The Danube Bend is a curve of the Danube in Hungary, near the city of Visegrád. The Transdanubian Mountains lie on the right bank (left side of the picture), while the North Hungarian Mountains on the left bank (right side of the picture).
Budapest view with Parliament.jpg
Panorama of the Danube in Budapest
Budapest from Gellert Hill MC.jpg
Budapest at night
Belgrade Panorama.jpg
Panoramic image of the Danube and Sava river from Kalemegdan, Belgrade Serbia.

Islands

Aerial view of Margaret Island, Budapest, Hungary. There are 15 bridges over the Danube in Budapest. Budapest by air.jpg
Aerial view of Margaret Island, Budapest, Hungary. There are 15 bridges over the Danube in Budapest.
Great War Island, Belgrade, as seen from Zemun, Serbia. It is located at the confluence of the Sava and Danube. Lido Zemun View.JPG
Great War Island, Belgrade, as seen from Zemun, Serbia. It is located at the confluence of the Sava and Danube.
Adakale Island in the Danube was forgotten during the peace talks at the Congress of Berlin in 1878, which allowed it to remain a de jure Turkish territory and the Ottoman Sultan Abdulhamid II's private possession until the Treaty of Lausanne in 1923 (de facto until Romania unilaterally declared its sovereignty on the island in 1919 and further strengthened this claim with the Treaty of Trianon in 1920.) The island was submerged during the construction of the Iron Gates hydroelectric plant in 1970, which also removed the possibility of a potential legal claim by the descendants of Abdulhamid II. Ada Kaleh.jpg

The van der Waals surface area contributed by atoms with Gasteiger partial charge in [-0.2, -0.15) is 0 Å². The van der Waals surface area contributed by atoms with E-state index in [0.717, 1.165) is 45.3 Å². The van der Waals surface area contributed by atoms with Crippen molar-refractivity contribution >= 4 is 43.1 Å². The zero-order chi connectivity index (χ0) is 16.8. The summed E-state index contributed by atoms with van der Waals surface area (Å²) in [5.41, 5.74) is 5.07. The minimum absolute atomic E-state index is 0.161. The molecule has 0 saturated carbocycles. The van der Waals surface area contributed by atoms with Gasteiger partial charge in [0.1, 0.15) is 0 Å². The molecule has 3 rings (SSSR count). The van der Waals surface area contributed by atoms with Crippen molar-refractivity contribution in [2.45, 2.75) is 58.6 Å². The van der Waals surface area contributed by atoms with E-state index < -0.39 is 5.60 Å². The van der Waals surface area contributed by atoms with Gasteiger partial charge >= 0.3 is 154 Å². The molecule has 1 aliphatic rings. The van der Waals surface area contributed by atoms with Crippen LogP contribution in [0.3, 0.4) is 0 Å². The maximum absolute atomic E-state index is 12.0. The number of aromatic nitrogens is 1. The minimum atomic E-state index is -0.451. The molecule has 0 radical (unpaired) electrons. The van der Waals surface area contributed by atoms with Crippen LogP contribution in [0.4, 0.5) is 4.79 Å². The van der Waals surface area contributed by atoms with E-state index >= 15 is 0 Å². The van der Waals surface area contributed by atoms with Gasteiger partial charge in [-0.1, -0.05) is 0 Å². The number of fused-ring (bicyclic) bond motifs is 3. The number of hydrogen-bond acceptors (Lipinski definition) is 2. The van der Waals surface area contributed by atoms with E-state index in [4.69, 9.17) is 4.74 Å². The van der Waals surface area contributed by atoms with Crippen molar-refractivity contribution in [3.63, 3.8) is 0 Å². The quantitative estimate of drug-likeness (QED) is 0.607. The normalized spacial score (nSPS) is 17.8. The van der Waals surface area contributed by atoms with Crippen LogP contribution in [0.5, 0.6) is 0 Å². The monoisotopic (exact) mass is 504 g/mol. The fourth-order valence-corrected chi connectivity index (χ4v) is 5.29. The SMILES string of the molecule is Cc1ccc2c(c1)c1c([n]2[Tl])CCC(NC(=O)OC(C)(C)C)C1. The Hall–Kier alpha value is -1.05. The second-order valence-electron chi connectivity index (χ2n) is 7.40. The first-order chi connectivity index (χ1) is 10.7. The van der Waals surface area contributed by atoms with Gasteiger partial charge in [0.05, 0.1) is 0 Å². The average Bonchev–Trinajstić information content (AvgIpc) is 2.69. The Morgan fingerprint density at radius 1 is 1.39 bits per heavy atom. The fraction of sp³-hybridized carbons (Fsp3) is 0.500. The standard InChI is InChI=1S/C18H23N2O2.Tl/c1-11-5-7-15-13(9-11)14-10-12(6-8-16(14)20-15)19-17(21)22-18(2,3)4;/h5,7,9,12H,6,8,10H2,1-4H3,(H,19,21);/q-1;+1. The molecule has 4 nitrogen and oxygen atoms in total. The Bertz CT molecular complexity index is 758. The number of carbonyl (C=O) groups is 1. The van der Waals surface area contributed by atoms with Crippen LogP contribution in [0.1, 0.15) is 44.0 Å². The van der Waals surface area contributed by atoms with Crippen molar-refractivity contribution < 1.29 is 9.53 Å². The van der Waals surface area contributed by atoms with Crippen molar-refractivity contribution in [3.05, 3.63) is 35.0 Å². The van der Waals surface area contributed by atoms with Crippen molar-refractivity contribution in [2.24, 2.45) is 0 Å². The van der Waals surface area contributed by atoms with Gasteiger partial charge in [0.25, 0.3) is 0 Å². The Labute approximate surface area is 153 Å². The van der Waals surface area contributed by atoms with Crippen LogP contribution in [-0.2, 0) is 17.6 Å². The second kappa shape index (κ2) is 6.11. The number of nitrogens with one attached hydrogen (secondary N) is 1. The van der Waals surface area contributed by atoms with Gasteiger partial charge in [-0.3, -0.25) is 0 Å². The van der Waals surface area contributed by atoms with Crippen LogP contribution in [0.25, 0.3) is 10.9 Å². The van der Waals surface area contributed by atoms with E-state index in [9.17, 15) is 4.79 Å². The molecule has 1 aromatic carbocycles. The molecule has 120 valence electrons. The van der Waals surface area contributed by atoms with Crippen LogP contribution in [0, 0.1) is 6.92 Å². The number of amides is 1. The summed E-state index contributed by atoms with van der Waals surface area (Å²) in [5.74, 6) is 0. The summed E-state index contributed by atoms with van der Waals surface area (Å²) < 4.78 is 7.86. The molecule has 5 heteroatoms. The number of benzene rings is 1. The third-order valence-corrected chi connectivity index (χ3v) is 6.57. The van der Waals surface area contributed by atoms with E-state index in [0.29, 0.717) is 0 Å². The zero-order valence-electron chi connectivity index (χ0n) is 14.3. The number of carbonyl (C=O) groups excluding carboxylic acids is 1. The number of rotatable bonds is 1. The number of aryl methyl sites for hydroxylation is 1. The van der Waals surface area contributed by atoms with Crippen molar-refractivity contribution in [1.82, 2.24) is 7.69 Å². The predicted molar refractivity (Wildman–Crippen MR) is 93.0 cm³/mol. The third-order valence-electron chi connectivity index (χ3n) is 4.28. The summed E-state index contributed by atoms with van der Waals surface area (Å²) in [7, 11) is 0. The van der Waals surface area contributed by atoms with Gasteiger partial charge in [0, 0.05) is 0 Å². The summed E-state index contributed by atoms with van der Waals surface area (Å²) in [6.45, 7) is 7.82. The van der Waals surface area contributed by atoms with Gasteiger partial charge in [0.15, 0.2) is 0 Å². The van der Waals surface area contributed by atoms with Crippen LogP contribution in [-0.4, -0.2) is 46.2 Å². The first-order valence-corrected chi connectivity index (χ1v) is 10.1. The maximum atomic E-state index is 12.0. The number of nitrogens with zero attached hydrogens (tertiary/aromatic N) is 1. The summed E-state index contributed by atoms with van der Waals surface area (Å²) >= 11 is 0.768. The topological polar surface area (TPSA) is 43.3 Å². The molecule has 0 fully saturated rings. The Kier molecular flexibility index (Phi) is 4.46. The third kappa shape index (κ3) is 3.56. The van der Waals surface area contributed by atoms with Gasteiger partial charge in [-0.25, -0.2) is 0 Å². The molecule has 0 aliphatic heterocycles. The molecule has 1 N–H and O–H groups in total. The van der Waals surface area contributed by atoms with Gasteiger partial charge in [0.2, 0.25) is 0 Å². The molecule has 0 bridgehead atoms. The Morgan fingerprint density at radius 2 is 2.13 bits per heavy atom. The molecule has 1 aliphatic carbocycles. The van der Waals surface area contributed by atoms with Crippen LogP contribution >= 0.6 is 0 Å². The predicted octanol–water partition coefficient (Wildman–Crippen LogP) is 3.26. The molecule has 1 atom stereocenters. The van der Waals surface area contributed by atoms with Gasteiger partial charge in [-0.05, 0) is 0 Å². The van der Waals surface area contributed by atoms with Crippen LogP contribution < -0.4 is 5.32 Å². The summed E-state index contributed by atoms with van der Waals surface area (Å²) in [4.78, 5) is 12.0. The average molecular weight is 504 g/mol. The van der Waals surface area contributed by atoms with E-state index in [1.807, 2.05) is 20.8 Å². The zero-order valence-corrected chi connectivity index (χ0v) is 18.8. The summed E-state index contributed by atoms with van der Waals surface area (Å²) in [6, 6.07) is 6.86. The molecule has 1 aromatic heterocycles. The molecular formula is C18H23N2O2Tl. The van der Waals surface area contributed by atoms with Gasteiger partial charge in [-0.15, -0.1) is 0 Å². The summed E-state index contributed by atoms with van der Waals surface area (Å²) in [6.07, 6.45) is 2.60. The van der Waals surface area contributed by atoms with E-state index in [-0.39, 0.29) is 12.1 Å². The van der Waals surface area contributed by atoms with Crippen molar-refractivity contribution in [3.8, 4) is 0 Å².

Adakale Island in the Danube was forgotten during the peace talks at the Congress of Berlin in 1878, which allowed it to remain a de jure Turkish territory and the Ottoman Sultan Abdülhamid II's private possession until the Treaty of Lausanne in 1923 ( de facto until Romania unilaterally declared its sovereignty on the island in 1919 and further strengthened this claim with the Treaty of Trianon in 1920.) The island was submerged during the construction of the Iron Gates hydroelectric plant in 1970, which also removed the possibility of a potential legal claim by the descendants of Abdülhamid II.

Sectioning

Modern navigation

The Danube in Budapest Parliament Budapest Hungary.jpg
The Danube in Budapest
Fisher in the Danube Delta DanubedeltaSulinaarm2.jpg
Fisher in the Danube Delta
Freight ship on the Danube near Vienna

The Danube is navigable by ocean ships from the Black Sea to Brăila in Romania (the maritime river sector), and further on by river ships to Kelheim, Bavaria, Germany; smaller craft can navigate further upstream to Ulm, Württemberg, Germany. About 60 of its tributaries are also navigable.